The AR15 receiver is made of light, very strong aluminum alloys, to quite tight tolerances.  The barrel and operating parts are various steel alloys, chosen for specific characteristics.  The gun weighs 5-9 lbs depending on configuration.  This is quite light, at the bottom end for rifles, which makes it easier to handle for smaller people.  It's a fact that without the AR15, and its military analog the M16 (which fires in full auto or burst, which civilian AR15s are not capable of), there would be a lot less women in the armed forces or shooting sports.  Not only are earlier self-loading rifles heavier, they usually have heavier springs and operating masses, beyond the capability of many women and smaller men, and youths, to operate.

Also, the AR15 operates by what is called "direct gas impingement."  Instead of using barrel gas pressure to shove a piston to work the action, the gas directly hits the bolt carrier—the cycling part of the action.  There are pluses and minuses to this, but the big plus is a much lighter operating mass.  That means a lot less recoil, which makes shooting easier, and more accurate, for everyone, and makes it usable by some small people for whom a bigger rifle would cause bruising and injury.

It generally comes in 5.56mm, or .223 Remington, developed from what was considered a "varmint" round in the 1950s. Again, there are pluses and minuses.  One plus is that a lighter cartridge means even LESS recoil.  So again, there's an advantage for smaller people.  It's still an advantage to larger people, because recoil itself doesn't offer ANY advantage.  It's a side effect of shooting.  The less side effect, the better.  Also, a rifle is more powerful than a handgun.  The recent case of a lady firing 5 shots from her revolver without reliably stopping the attacker is an indication that handguns have limitations.

I mentioned "5-9 lbs depending on configuration."  The AR15 is a brilliant design that can be changed in caliber, barrel length and even stock type in a few moments, literally a matter of seconds for most changes in barrel or caliber, by swapping out an entire assembly held in place with two pins.  You can shoot .22 for practice, .223 for varmints, or .458 SOCOM in a carbine length for home invaders.  You can attach a heavier barreled assembly for long range target shooting or sniping.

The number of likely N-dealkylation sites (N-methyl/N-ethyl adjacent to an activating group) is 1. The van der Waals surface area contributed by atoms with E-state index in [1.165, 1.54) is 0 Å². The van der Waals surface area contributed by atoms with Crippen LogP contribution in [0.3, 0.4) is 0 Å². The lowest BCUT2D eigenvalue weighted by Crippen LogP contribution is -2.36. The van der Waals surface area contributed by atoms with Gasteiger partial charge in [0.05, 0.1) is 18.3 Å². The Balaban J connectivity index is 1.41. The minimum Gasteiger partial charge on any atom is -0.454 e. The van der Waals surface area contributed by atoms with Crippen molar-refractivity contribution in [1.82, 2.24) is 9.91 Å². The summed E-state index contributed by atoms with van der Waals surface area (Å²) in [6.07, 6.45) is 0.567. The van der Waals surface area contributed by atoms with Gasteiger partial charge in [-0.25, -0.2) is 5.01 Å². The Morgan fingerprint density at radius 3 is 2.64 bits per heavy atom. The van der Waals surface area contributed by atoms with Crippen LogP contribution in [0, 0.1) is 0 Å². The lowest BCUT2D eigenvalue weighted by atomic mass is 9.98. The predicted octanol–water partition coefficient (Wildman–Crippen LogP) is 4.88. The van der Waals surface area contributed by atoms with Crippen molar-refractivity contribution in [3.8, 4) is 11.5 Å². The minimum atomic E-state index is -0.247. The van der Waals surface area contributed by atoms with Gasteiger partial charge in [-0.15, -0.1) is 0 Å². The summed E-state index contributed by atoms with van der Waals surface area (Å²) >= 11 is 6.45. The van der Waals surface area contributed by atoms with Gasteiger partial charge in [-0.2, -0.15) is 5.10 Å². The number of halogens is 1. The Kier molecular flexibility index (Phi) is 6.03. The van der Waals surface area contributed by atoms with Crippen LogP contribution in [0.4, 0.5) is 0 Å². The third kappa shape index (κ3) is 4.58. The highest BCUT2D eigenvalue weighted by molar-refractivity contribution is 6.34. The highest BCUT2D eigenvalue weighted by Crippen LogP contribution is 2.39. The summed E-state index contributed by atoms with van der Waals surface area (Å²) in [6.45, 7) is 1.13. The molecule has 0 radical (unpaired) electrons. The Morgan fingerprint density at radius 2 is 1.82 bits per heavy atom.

And the adjustable stock, that 'evil feature' that makes it an 'assault weapon' to some people, means it can be adjusted to fit shooters of different statures or wearing various clothing –parkas vs T-shirts.

Detachable magazines do enable faster reloading, which is a good thing.  Fumbling with a gun while someone is trying to kill you is a bad thing.  Also, a detachable magazine makes it easier to UNLOAD a weapon, which also increases safety.

In addition, the military variant, the M16, has been in general use for almost 50 years.  Most veterans handled one at some point in their service, so an ergonomically similar rifle, even if castrated of its real military features, is familiar and easy for them to use, and to teach others to use safely.

So, it's a light, versatile, reliable, accurate, easy and safe to use weapon that is excellent for home defense, pest control, recreational shooting and making a political point against invaders and tyrants.  Every home should have a few.

As far as the AK47, it has some advantages over the AR15, some disadvantages, and generally costs ½ to 2/3 as much, so it's better for people on a budget.

Now, let's address some of the snide comments people are going to want to post.

Its political opponents like to bleat, "Guns are only good for killing," as if they've discovered some profound revelation, are standing on some moral peak, or have played some kind of trump.

Well, no, that is not true.  However, as far as killing, or at least stopping people, it is pretty good, and quite accurate.  They also seem to think that killing is a bad thing.  It's not.  Murder is a bad thing.  Killing should generally be avoided, but thousands of years of Common Law, and most state laws, do not prohibit the killing of an attacker, if your own life is threatened.  And unless you're Chuck Norris, an AR15 is a much better tool for this than your fists or a kitchen knife.

There's also the possibility of local or national insurrection or despotism.  While the US has avoided this so far, it is not an impossibility.  It has happened in dozens of prosperous, liberal nations over the last century.  If you deny this fact, or the possibility, please stop reading now and go back to your reality shows.

Don't take my word for it, though.  Let's see what the Supreme Court has to say:

There are many reasons why the militia was thought to
be “necessary to the security of a free state.” See 3 Story
§1890. First, of course, it is useful in repelling invasions